It’s easier to assess Local-Logic with a test, especially a multiple choice test.

Ask: When was the Declaration of Independence signed? 1066, 1776, 1812, or 1966? And Local-Logic delights in screaming, “1776!” Done! Check! What’s next? And the teacher’s and administrator’s Local-Logic yells back, “CORRECT! We all win! NEXT!”

Now, if you ask: What would have happened if the Declaration had failed in 1776? Now, we wander into the world of possibilities…would the men we call “Founding Fathers” be recorded as traitors? Would the movement have fallen apart? Would it have erupted later as Napoleon threatened Europe? Even asking, “What were the three most significant events leading to the Declaration of Independence?” and you’d have an interesting conversation, as one person’s “important event” would be another person’s “footnote”. This is Gestalt’s arena.

Local-Logic loves brute facts: Who? What? When? Where?

Global-Gestalt loves “Why” and “How?” And answering those questions takes longer, requires deeper thought, and more risk.

In school, multiple choice tests, prep for state tests and college admittance tests mean we constantly reinforce Local-Logic’s mode of thinking. It gets bigger, stronger, more apt to become our “default” way of thinking.

The modern world reinforces speed, effeciency, getting more done in less time, checking things off of our lists, also reinforcing Local-Logic.

And then, Local-Logic becomes a bully, taking over most tasks, while Global-Gestalt sits on the sidelines, swinging its heels.

These next two week are about hamstringing Local-Logic long enough to force it to sit down and let the Global-Gestalt come in and see “how” and “why” in drawing.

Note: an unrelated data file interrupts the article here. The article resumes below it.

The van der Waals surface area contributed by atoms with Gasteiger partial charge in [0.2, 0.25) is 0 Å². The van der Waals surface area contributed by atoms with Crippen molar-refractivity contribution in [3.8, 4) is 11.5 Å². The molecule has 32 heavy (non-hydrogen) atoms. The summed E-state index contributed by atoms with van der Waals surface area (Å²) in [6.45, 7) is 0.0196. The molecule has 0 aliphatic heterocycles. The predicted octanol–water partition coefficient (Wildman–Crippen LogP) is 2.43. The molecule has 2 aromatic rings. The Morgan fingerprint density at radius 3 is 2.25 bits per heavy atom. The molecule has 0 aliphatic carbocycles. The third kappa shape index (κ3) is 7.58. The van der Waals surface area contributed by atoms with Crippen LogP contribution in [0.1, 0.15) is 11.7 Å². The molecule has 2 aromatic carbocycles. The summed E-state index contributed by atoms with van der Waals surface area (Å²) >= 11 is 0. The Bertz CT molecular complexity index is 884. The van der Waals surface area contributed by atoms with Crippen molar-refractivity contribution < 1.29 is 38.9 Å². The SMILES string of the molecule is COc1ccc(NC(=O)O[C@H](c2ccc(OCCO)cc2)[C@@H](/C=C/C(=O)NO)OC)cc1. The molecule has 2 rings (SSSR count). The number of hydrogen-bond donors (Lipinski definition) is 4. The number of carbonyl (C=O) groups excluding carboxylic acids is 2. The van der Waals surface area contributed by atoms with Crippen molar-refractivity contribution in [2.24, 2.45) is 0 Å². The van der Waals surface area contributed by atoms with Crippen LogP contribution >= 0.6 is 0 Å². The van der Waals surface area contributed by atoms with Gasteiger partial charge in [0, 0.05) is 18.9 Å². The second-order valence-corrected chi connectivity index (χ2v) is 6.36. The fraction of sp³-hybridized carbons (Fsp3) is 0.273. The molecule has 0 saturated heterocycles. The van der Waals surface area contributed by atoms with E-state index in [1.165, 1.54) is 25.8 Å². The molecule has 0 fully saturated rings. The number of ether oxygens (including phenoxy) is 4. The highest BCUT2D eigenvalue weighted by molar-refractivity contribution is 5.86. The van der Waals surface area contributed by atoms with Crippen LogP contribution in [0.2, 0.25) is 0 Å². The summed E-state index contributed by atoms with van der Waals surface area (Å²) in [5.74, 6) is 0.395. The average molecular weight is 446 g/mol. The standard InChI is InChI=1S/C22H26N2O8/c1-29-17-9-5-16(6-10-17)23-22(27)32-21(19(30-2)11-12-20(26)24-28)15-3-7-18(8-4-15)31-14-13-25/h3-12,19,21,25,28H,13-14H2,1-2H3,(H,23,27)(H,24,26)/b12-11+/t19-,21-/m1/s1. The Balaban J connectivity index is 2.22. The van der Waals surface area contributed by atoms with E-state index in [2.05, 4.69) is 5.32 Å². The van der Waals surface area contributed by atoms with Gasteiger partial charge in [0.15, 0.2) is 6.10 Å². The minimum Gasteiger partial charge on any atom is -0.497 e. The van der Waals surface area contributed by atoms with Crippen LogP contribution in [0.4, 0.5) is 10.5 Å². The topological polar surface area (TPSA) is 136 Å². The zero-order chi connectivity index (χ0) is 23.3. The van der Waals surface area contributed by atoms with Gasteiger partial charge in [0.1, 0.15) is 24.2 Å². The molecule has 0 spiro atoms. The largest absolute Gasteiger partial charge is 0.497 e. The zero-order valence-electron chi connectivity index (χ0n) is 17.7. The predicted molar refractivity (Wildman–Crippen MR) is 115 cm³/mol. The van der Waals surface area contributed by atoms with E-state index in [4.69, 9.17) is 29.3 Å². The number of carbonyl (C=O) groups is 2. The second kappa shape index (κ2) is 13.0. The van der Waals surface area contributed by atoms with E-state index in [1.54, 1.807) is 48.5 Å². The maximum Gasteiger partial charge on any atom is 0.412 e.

This week, we’re tearing symmetrical drawings in half and trying to draw the other half as accurately as possible. But even for the simplest drawings, we still need to slow down.

That’s not just half of a heart. In order to draw the complete heart, I have to draw another, symmetrical half. That means I have to slow down and really look at the half I do have. “How far out does the top line go? When does it curve, and how gentle or sharp is that curve?”

Local-Logic wants to just complete the drawing well enough so any one can say, “It was supposed to be a heart, good enough, we need to go!”

Global-Gestalt, however, needs to be given the reins to say, “That’s a really nice curve…I like how that fits together. I need to change this line slightly to make it fit better…”

And in the process, you’ll slow down long enough to really LOOK at what you’re drawing and how it works. Not how you *think* it works well enough to communicate what you want, but how it really, actually, works.

That’s what these next two weeks are about.

I’ve combined the four scripts into two, and they still retain a lot of last year’s modules. I’ll admit, I find them somewhat lacking somewhere, but I can’t put my finger on where. And since Local-Logic can eventually take Global-Gestalt and say, “there is a point where ‘good enough’ really is better than ‘perfect-but never published’,” I’m going to trust my Local-Logic at this point in the creative process, and publish it for you.

Enjoy! Be sure to like our Facebook page for additional articles, videos, and quotes from authors, as well as subscribe for blog posts as they come!

Have an art question? Ask me! In addition to being an artist myself, I married into an art family, and attend church with several more. If I don’t know the answer, I can find someone who does!